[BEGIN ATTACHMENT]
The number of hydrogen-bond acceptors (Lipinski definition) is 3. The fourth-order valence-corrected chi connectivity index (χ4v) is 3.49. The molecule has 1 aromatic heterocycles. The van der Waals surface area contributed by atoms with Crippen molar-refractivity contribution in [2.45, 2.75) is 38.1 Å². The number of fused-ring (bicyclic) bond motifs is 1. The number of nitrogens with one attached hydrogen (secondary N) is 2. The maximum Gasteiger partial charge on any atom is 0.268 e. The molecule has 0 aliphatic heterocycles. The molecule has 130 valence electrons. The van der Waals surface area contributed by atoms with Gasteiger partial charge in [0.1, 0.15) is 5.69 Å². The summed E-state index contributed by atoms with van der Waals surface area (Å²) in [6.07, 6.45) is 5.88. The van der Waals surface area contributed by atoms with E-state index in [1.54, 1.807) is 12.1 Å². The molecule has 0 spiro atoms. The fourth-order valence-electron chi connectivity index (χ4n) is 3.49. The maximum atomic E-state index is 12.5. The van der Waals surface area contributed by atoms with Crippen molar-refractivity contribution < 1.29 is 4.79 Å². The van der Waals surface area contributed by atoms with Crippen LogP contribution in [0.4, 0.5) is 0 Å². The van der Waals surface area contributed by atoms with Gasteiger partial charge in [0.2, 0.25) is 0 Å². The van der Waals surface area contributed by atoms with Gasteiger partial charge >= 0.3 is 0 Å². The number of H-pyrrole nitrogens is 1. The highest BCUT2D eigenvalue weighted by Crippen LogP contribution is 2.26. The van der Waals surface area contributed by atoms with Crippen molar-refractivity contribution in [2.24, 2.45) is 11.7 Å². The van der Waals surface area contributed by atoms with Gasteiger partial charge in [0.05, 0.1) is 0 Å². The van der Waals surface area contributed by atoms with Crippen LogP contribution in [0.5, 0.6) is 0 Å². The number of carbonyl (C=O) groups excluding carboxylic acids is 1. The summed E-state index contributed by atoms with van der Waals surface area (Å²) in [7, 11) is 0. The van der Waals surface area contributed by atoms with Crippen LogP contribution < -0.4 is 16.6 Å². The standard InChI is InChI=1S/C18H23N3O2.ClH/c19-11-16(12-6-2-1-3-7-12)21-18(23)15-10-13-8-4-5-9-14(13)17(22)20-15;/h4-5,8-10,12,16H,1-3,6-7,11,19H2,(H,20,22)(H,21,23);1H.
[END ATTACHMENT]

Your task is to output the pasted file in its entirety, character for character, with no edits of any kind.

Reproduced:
The number of hydrogen-bond acceptors (Lipinski definition) is 3. The fourth-order valence-corrected chi connectivity index (χ4v) is 3.49. The molecule has 1 aromatic heterocycles. The van der Waals surface area contributed by atoms with Crippen molar-refractivity contribution in [2.45, 2.75) is 38.1 Å². The number of fused-ring (bicyclic) bond motifs is 1. The number of nitrogens with one attached hydrogen (secondary N) is 2. The maximum Gasteiger partial charge on any atom is 0.268 e. The molecule has 0 aliphatic heterocycles. The molecule has 130 valence electrons. The van der Waals surface area contributed by atoms with Gasteiger partial charge in [0.1, 0.15) is 5.69 Å². The summed E-state index contributed by atoms with van der Waals surface area (Å²) in [6.07, 6.45) is 5.88. The van der Waals surface area contributed by atoms with E-state index in [1.54, 1.807) is 12.1 Å². The molecule has 0 spiro atoms. The fourth-order valence-electron chi connectivity index (χ4n) is 3.49. The maximum atomic E-state index is 12.5. The van der Waals surface area contributed by atoms with Crippen molar-refractivity contribution < 1.29 is 4.79 Å². The van der Waals surface area contributed by atoms with Crippen LogP contribution in [0.4, 0.5) is 0 Å². The van der Waals surface area contributed by atoms with Gasteiger partial charge in [0.2, 0.25) is 0 Å². The van der Waals surface area contributed by atoms with Gasteiger partial charge >= 0.3 is 0 Å². The number of H-pyrrole nitrogens is 1. The highest BCUT2D eigenvalue weighted by Crippen LogP contribution is 2.26. The van der Waals surface area contributed by atoms with Crippen molar-refractivity contribution in [2.24, 2.45) is 11.7 Å². The van der Waals surface area contributed by atoms with Gasteiger partial charge in [0.05, 0.1) is 0 Å². The van der Waals surface area contributed by atoms with Crippen LogP contribution in [0.5, 0.6) is 0 Å². The number of carbonyl (C=O) groups excluding carboxylic acids is 1. The summed E-state index contributed by atoms with van der Waals surface area (Å²) in [7, 11) is 0. The van der Waals surface area contributed by atoms with Crippen LogP contribution < -0.4 is 16.6 Å². The standard InChI is InChI=1S/C18H23N3O2.ClH/c19-11-16(12-6-2-1-3-7-12)21-18(23)15-10-13-8-4-5-9-14(13)17(22)20-15;/h4-5,8-10,12,16H,1-3,6-7,11,19H2,(H,20,22)(H,21,23);1H.